Type materials

Holotype. Male, in EMEC, herein designated, labeled: “39.13841/−122.34621 USA: California: Colusa Co. Antelope Valley, Freshwater Creek uv light pan trap 133 m. 1.vii.2021 K.Will [Cal2021.vii.1.2]”, “David R. Maddison DNA5864 DNA Voucher” [pale green paper], “HOLOTYPE Bembidion brownorum Maddison, Sproul, & Will” [partly handwritten, on red paper], “UC Berkeley EMEC 347587” [with matrix code on right side]. Genitalia mounted in Euparal in between coverslips pinned with specimen; extracted DNA stored separately. GenBank accession numbers for DNA sequences of the holotype are OQ284089, OQ286118, OQ288588, and OQ288602.

Paratypes. (13 males, 8 females). “Borax Lake, Lower Lake, Lake Co., Cal. May 14 1922” (2, CAS). “Atwater, Merced Co., Calif 15 Aug 1966” (5, CAS, OSAC). “Wood L., Tulare Co., Calif. Rotary Trap V-22-1947 Norman W. Frazier, EMEC347588” (1, EMEC). “Wood L., Tulare Co., Calif. Rotary Trap V-24-1947 Norman W. Frazier EMEC347589” (1, EMEC). “Redondo, Cal.” (1, CAS). “Pasadena, Cal.” (3, CAS). “San Joaquin Mill Tulare Co., Calif. May 15, 3800 ft” (2, CAS). “Azusa, Cal.” (1, CAS). “Riverside, Cal. F.E. Winters” (1, CAS). “CALIF: Forest Home, San Bernardino Mts, 6000 ft. May” (1, CAS). “Poway, San Diego Co., Cal.” (2, CAS). “S. Cal” (1, CAS).

Figure 4. 

Head and pronotum of holotype of Bembidion brownorum. Scale bar: 0.5 mm.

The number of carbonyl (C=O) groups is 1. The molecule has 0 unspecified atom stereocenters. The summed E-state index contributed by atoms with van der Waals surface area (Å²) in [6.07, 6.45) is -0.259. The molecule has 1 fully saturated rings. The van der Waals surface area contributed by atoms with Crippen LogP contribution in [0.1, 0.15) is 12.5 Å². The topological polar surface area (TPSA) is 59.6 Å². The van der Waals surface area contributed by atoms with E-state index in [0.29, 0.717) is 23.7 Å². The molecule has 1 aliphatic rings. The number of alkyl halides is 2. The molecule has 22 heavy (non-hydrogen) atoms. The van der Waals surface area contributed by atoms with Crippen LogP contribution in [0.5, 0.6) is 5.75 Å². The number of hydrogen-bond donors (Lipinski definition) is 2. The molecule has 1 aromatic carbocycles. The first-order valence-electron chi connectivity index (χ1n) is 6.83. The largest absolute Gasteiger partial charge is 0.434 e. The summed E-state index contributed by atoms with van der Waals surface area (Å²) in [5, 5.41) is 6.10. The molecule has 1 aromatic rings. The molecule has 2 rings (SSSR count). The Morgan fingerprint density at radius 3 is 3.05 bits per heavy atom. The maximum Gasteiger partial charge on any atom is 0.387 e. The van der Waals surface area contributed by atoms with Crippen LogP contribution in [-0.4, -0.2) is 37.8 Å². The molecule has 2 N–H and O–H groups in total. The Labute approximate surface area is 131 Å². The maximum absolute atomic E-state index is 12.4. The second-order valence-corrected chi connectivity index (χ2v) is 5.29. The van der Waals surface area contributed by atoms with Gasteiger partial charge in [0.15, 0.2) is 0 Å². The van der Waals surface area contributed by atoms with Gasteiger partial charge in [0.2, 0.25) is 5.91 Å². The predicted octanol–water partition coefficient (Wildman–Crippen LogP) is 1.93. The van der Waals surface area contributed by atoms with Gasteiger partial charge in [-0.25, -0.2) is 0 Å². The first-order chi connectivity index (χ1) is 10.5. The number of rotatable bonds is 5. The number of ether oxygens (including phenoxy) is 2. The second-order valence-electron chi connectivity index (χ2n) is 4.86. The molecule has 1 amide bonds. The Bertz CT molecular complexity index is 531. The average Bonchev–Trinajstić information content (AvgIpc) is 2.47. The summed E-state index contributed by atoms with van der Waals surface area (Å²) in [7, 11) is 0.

Type locality

USA: California: Colusa Co. Antelope Valley, Freshwater Creek, 39.13841°N, 122.34621°W (Fig. 5).

Figure 5. 

Type locality of Bembidion brownorum. USA: California: Colusa Co. Antelope Valley, Freshwater Creek, 39.13841°N, 122.34621°W. Image taken November 2022.

Derivation of specific epithet

The specific epithet brownorum is treated as a noun in the genitive case and refers to Jerry and Anne Brown, former Governor and First Lady of California, respectively. The name is formed in their honor as it was their hospitality and openness to allowing access for research of insects on their ranch, the type locality, which led to the discovery of this species. Additionally, this honors their long commitment to environmentalism and continued efforts in the international climate-change movement.


A relatively large Bembidion (Notaphus), superficially similar to B. mormon (with which it has been confused in collections), with which it shares a pale subapical band on the elytra. However, B. brownorum has a much more convex pronotum, giving it an inflated appearance; the pronotum has more rounded sides and is more constricted posteriorly. From B. callens and B. obtusangulum, in addition to the prothorax shape, it is distinguished by presence of pale elytral spots, which those two species lack.